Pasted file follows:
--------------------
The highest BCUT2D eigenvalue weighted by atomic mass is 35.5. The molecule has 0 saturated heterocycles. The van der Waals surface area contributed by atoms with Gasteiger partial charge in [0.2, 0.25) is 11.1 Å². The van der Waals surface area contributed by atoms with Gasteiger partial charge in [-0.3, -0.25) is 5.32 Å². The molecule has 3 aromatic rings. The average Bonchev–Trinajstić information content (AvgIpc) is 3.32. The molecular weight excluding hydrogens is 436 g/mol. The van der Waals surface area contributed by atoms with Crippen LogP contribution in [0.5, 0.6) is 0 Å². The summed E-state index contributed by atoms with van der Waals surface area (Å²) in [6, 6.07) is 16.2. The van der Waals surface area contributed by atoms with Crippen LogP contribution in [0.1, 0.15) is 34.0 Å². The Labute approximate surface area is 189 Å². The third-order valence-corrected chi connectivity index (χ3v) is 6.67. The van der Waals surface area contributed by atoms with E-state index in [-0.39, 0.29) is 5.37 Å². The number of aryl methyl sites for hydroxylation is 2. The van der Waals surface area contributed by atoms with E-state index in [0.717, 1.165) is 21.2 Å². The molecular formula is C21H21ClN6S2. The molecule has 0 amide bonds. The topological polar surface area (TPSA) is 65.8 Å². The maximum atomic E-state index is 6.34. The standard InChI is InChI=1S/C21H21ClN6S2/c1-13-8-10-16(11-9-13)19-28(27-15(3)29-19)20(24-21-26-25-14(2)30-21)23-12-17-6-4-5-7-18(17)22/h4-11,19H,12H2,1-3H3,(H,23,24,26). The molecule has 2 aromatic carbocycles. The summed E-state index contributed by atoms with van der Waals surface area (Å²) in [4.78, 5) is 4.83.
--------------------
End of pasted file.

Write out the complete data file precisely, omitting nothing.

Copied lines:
The highest BCUT2D eigenvalue weighted by atomic mass is 35.5. The molecule has 0 saturated heterocycles. The van der Waals surface area contributed by atoms with Gasteiger partial charge in [0.2, 0.25) is 11.1 Å². The van der Waals surface area contributed by atoms with Gasteiger partial charge in [-0.3, -0.25) is 5.32 Å². The molecule has 3 aromatic rings. The average Bonchev–Trinajstić information content (AvgIpc) is 3.32. The molecular weight excluding hydrogens is 436 g/mol. The van der Waals surface area contributed by atoms with Crippen LogP contribution in [0.5, 0.6) is 0 Å². The summed E-state index contributed by atoms with van der Waals surface area (Å²) in [6, 6.07) is 16.2. The van der Waals surface area contributed by atoms with Crippen LogP contribution in [0.1, 0.15) is 34.0 Å². The Labute approximate surface area is 189 Å². The third-order valence-corrected chi connectivity index (χ3v) is 6.67. The van der Waals surface area contributed by atoms with E-state index in [-0.39, 0.29) is 5.37 Å². The number of aryl methyl sites for hydroxylation is 2. The van der Waals surface area contributed by atoms with E-state index in [0.717, 1.165) is 21.2 Å². The molecular formula is C21H21ClN6S2. The molecule has 0 amide bonds. The topological polar surface area (TPSA) is 65.8 Å². The maximum atomic E-state index is 6.34. The standard InChI is InChI=1S/C21H21ClN6S2/c1-13-8-10-16(11-9-13)19-28(27-15(3)29-19)20(24-21-26-25-14(2)30-21)23-12-17-6-4-5-7-18(17)22/h4-11,19H,12H2,1-3H3,(H,23,24,26). The molecule has 2 aromatic carbocycles. The summed E-state index contributed by atoms with van der Waals surface area (Å²) in [4.78, 5) is 4.83.